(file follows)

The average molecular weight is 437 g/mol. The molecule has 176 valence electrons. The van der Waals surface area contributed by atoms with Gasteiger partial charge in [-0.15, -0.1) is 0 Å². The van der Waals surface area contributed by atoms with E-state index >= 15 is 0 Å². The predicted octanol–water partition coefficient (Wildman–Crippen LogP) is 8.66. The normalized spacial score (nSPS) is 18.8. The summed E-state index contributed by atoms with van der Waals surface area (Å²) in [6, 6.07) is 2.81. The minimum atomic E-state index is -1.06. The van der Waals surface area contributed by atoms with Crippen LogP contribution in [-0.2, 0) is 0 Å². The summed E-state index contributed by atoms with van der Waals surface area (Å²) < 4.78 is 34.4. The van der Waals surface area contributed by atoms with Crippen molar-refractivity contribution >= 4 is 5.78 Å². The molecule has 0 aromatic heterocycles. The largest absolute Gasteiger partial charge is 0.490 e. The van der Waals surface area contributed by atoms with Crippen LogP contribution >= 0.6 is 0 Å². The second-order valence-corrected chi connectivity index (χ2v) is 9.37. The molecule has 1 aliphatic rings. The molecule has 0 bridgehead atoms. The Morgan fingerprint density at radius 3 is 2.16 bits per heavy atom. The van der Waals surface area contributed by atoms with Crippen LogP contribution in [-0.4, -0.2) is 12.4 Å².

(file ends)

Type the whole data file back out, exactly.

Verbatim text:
The average molecular weight is 437 g/mol. The molecule has 176 valence electrons. The van der Waals surface area contributed by atoms with Gasteiger partial charge in [-0.15, -0.1) is 0 Å². The van der Waals surface area contributed by atoms with E-state index >= 15 is 0 Å². The predicted octanol–water partition coefficient (Wildman–Crippen LogP) is 8.66. The normalized spacial score (nSPS) is 18.8. The summed E-state index contributed by atoms with van der Waals surface area (Å²) in [6, 6.07) is 2.81. The minimum atomic E-state index is -1.06. The van der Waals surface area contributed by atoms with Crippen LogP contribution in [-0.2, 0) is 0 Å². The summed E-state index contributed by atoms with van der Waals surface area (Å²) < 4.78 is 34.4. The van der Waals surface area contributed by atoms with Crippen molar-refractivity contribution >= 4 is 5.78 Å². The molecule has 0 aromatic heterocycles. The largest absolute Gasteiger partial charge is 0.490 e. The van der Waals surface area contributed by atoms with Crippen LogP contribution >= 0.6 is 0 Å². The second-order valence-corrected chi connectivity index (χ2v) is 9.37. The molecule has 1 aliphatic rings. The molecule has 0 bridgehead atoms. The Morgan fingerprint density at radius 3 is 2.16 bits per heavy atom. The van der Waals surface area contributed by atoms with Crippen LogP contribution in [-0.4, -0.2) is 12.4 Å².